Insight into the anti-cancer effect of exercise
The anti-cancer effects of exercise are due to increases in a protein that blocks cell growth and induces cell death, according to Australian researchers.
The protein, called insulin-like binding protein-3 (IGFBP-3), inhibits another protein called insulin-like growth factor-1 (IGF-1), thereby blocking IGF-1's proliferative effect on cell growth, the study hints.
Dr. Andrew M. M. Haydon and colleagues at Manash Medical School in Melbourne identified new cases of colorectal cancer in the Melbourne Collaborative Cohort Study, a prospective study of 41,528 adults recruited between 1990 and 1994.
The investigators looked at baseline body mass index and level of physical activity reported and compared baseline levels of IGF-1or IGFBP-3 with those measurements.
Analyses centered on 443 colon cancer patients followed for more than 5 years.
Among subjects who were physically active, an increase in IGFBP-3 was associated with a 48 percent reduction in colon cancer-specific deaths. No association was apparent for IGF-1.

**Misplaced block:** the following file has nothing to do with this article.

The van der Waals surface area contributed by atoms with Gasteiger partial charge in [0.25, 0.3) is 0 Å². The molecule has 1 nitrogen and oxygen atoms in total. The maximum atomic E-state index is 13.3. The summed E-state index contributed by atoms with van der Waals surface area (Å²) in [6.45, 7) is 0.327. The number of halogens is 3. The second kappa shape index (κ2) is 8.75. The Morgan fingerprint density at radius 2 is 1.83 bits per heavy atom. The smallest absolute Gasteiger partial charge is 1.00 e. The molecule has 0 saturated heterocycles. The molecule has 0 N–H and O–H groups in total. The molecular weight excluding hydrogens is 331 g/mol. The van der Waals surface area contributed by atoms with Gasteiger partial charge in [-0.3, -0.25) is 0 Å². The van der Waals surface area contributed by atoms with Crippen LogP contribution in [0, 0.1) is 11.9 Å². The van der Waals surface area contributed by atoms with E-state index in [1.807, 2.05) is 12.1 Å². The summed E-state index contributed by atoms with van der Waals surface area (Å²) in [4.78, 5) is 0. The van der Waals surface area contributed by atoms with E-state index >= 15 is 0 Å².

For the physically inactive, there was no association between IGF-1 or IGFBP-3 and colon cancer survival.
Haydon told Reuters Health that that "physical activity can increase IGFBP-3 levels, which, in turn, reduces the amount of free IGF-1." IGF-1 has been shown to stimulate cell growth, inhibit cell death, and promote angiogenesis -- the formation of new blood vessels, which tumors need to grow.
"We did not look at the amount of physical activity needed to reduce colorectal cancer incidence, as we only looked at those from our cohort who had CRC," Haydon pointed out.
"Other studies that have looked at this have shown a dose-effect, meaning the more exercise the lower the risk, however our study did not try to address this issue. We were examining the effect of physical activity on one's prognosis following a diagnosis of bowel cancer and the possible mechanisms behind this effect."
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